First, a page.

Only interest income of individuals based in Switzerland is subject to Swiss withholding tax. No withholding tax is due on payments to foreign based investors and Swiss-based corporate investors.

Taxable persons

Swiss withholding tax on interest payments is due and must be deducted only by Swiss-based paying agents. Swiss-based financial institutions holding notes in depository accounts, Swiss-based issuers (provided no financial institution holds the notes), Swiss-based portfolio managers and trustees and other Swiss-based payers may qualify as paying agents.

Importantly, only the last paying agent in the chain is under an obligation to deduct and deliver the withholding tax.

Interest payments via foreign paying agents will not be subject to Swiss withholding tax.

For Swiss-based issuers of notes and Swiss-based collective i nvestment schemes, the change to a paying-agent based regime is voluntary. These parties can choose whether they will continue to apply the currently existing debtor-based regime or will switch to the paying-agent regime. For foreign issuers and foreign collective investment schemes the application of the paying-agent regime is mandatory.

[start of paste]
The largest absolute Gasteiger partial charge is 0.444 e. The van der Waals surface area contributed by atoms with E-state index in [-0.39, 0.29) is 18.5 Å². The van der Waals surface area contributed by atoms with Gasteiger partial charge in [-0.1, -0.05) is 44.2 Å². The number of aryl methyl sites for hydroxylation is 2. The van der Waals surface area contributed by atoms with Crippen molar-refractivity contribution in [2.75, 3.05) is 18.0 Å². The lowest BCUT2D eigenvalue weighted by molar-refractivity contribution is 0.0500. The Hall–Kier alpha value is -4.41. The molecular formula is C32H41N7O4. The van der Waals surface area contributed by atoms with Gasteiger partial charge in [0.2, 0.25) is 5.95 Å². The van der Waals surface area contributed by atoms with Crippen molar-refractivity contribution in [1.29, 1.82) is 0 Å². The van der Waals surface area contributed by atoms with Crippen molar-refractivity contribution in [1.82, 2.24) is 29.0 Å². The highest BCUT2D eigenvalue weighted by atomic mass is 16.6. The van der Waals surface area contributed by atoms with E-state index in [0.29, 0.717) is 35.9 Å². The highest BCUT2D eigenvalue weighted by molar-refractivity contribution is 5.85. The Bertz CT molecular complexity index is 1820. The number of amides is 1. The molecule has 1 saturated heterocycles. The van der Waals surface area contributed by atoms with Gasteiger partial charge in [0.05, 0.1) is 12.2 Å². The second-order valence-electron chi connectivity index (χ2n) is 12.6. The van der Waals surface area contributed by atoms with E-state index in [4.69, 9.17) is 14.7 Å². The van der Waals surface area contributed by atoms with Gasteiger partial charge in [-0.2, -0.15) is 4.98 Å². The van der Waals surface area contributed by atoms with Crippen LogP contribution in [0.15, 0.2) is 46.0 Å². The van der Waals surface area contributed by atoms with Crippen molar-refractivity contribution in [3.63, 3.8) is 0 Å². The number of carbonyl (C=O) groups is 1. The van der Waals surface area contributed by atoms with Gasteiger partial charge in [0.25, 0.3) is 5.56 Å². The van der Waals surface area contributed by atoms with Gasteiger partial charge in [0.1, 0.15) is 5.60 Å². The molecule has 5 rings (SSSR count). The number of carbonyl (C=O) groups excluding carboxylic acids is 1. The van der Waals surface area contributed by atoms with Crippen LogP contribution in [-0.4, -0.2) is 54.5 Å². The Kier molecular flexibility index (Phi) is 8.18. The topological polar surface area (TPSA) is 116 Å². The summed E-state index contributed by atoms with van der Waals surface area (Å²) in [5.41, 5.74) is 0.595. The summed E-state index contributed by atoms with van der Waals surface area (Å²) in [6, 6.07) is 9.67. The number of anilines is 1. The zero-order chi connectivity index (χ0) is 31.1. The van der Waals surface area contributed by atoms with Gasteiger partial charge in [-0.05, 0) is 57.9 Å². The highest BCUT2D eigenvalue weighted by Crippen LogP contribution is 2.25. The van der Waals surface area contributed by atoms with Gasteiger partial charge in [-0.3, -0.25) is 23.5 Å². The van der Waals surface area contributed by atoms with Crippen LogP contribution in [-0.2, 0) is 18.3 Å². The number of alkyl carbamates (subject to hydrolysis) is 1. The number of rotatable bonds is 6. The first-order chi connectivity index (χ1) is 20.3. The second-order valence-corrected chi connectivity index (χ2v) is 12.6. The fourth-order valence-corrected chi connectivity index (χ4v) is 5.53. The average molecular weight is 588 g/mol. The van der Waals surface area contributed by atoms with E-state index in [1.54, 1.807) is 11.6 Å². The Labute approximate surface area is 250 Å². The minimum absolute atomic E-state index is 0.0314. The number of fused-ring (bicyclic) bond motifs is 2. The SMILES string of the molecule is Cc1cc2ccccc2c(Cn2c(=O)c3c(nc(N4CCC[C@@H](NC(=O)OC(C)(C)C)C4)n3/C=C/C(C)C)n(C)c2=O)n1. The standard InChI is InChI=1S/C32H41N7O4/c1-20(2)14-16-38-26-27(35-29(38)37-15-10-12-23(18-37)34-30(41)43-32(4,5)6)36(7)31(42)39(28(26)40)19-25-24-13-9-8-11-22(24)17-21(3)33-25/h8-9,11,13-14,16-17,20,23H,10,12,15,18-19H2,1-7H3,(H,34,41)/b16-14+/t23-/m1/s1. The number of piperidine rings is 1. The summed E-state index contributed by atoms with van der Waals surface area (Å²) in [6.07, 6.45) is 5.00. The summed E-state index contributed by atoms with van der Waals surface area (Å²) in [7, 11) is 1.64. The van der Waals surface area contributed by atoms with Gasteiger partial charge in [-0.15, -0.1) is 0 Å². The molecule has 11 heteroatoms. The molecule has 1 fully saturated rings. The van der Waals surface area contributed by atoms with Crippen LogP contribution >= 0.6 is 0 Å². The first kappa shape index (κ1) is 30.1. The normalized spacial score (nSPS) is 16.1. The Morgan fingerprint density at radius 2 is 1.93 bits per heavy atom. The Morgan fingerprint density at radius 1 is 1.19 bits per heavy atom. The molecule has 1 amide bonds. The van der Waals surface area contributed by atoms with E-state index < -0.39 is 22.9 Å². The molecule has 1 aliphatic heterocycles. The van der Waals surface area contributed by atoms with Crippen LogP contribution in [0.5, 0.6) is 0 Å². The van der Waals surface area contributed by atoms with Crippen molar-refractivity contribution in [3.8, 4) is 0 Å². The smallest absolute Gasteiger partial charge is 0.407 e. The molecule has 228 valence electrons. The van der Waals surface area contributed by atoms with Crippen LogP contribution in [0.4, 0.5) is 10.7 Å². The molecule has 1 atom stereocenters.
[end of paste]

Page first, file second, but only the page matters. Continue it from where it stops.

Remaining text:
The consultations procedure in respect of the reform proposal is open until July 2020. The parliamentary debates are not expected before 2021 and entry into force, if adopted, is not expected before 2022.

Implications for US borrowers

US borrowers distributing notes in Switzerland may need to consider the impact of the change to the paying-agent regime and withholding tax on interest payment on their eventual tax gross-up obligations. Considering the entitlement to full refund by Swiss individual investors in respect of such withholding tax, an appropriate solution would be the exclusion of the respective tax gross up.

"Three-Corner" Approach for Withholding Tax

Another problematic aspect of the Swiss withholding tax regime, the so-called direct beneficiary approach, often proves difficult in practice in case of non-arm's length intercompany transactions:

In principle, should a Swiss company provide goods or services to an affiliated company or receive them under nonarm's length conditions, Switzerland treats such non-arm's length transactions as a constructive dividend, subject to a 35% withholding tax on dividends.

The "three-corner" approach and "direct beneficiary" approach determine which party is considered to be the recipient of such a dividend and, as a result, is entitled to claim the refund of the 35% withholding tax on dividends and benefit from a double tax treaty.